The Watonwan County Board accepted the applications for two separate conditional use permits at the regularly scheduled Tuesday, April 16 meeting.
Conditional use permit one was for the mining, hauling and stockpiling of aggregates, clay and topsoil in section one of St. James Township. The application was applied for by Ladd Demolition and Aggregates, LLC.
Ladd Demolition and Aggregates already own a plot of land next to the land in question which they use to mine aggregates, clay and topsoil. The application was to expand their conditional use permit to include a newly purchased thirty acres of land.
The Watonwan County Board approved the conditional use permit with two added conditions to the planning committee’s recommendations. One, adequate dust control measures are taken on heavily used roads by Ladd Demolition and Aggregates. Two, the road be maintained by Ladd Demolition and Aggregates to maintain a condition equal to that which they found it.
The second conditional use permit was for a swine feed lot in South Branch township section 18. This application was applied for by Schwartz Farms, Inc.
Unlike the previous two feedlot conditional use permit applications this year, the Schwartz Farms, Inc. feedlot made its way to the county board without any further recommended conditions.
The proposed feedlot is 3,700 feet from the nearest residences, but the question how many feedlots are too many feedlots was asked once again during the meeting. This question was answered by the planning commission as such: the density issue has been dealt with by the half mile set back in place in the ordinance – which is larger than in other counties.
Two conditions were added before the conditional use permit was granted. One, the addition of additive “odor abatement” is required in the feedlot.
This is a condition Commissioner Dave Holmgren said was necessary because they had been requiring other feedlots to follow similar conditions. The second was that trees be reintroduced to the site. All trees were cleared to make room for the feedlot, but Commissioner Scott Sanders feels trees are important in blocking some of the smells from escaping the area.
The commissioners have agreed to open up the existing feedlot ordinance for amendment, enacting a moratorium on the expansion of existing feedlots. Following a public hearing and proper notification of residents of the county, the commissioners will look at section eight of the ordinance.
Don Mackey addressed the Watonwan County Board about an Eagles Gambling Permit being issued for pull tabs at the golf course.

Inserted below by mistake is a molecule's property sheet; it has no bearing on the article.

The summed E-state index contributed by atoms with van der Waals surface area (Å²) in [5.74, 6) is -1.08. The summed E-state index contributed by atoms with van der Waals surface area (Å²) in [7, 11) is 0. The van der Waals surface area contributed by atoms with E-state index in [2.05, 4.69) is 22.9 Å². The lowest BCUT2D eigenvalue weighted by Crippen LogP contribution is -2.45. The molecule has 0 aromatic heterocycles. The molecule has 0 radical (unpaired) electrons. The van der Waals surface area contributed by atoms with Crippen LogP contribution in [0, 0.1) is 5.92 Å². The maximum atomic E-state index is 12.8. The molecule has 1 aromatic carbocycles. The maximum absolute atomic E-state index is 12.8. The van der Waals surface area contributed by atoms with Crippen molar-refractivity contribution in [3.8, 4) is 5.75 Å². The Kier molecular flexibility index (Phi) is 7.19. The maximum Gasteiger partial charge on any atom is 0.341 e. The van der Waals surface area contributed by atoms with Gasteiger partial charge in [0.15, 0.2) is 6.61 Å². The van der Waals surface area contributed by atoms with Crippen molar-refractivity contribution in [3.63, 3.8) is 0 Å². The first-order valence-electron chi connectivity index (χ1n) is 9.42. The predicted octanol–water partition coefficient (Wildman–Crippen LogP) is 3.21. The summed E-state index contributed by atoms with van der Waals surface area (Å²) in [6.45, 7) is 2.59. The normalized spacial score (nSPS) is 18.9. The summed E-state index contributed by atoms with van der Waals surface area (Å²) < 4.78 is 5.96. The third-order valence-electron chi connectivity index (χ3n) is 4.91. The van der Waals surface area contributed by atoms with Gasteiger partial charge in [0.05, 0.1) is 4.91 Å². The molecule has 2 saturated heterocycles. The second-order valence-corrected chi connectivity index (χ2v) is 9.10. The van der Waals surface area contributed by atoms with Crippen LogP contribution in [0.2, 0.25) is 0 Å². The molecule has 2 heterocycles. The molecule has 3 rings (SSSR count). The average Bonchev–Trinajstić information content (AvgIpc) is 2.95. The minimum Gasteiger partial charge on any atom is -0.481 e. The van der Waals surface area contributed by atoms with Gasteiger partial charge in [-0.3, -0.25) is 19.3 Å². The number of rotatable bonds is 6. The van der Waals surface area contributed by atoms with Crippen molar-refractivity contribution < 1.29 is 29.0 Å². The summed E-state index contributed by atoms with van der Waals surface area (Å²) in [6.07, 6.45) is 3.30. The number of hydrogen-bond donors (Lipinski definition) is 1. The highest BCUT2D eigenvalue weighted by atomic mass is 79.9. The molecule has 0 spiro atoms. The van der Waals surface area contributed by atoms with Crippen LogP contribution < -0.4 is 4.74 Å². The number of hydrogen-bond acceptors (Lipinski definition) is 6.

Klarice Rinne also applied for a liquor license for use at the golf course. Both requests were approved unanimously.
Next, Sheriff Gary Menssen presented two quotes for the county board’s approval.
The county purchased a 180 foot antenna that had been in use in Jackson County for $400.
Page 2 of 2 - The antenna is being installed to boost the transmission in St. James and Madelia police districts. The installation was bid out to Sabre Industries for $10,589 to install a concrete foundation and another $13,765 to erect the tower itself.
The installation of a BDA device will cost the county another $95,518.73 and was bid out to Fiplex Engineering. The purchase and installation of all of these signal boosting entities was approved unanimously.
The tower will be built at the compost site northeast of St. James. Additional antenna will be installed in the police department headquarters for about $1,000 each and a small shack is also planned to be built to store the equipment near the antenna.
Commissioner Kathleen Svalland said the fire departments in Ormsby and St. James have also been having difficulty with reception in their fire halls, but it has already been suggested to them that they install a similar antenna for the $1,000 with a cable running into their hall for reception.
Because the tower is under 200 feet and outside of the fly zone, it does not require a permit or lights to be installed.
Public Works Director Roger Risser gave his usual authorized work for others report before presenting bids received for CSAH 16 reconstruction to the Watonwan County Board Tuesday.
The county board accepted the low bid from R and G Construction Co., though there was some hesitancy from Commissioner Ray Gustafson.
“I have a little concern since we haven’t done business with them before,” said Gustafson. “I’d prefer it if we had references.”
Auditor Don Kuhlman said the county has worked with R and G Construction before in the late 80s and early 90s, and that they are a company that has been around for a long period of time. R and G Construction does a lot of work in the Marshal area, where they are based.
The R and G Construction Bid came in more than $250,000 under the engineers estimate at $714,888.30.
Signed a Minnesota Counties resolution requesting more transportation funding.
Hired an Engineering Technician unanimously.
Hired a Light Equipment Operator by a 4-1 vote, with Ray Gustafson opposing.
Accepted IEA proposal for assessment and sampling of Watonwan County Human Services Building for $2,100 to $2,500.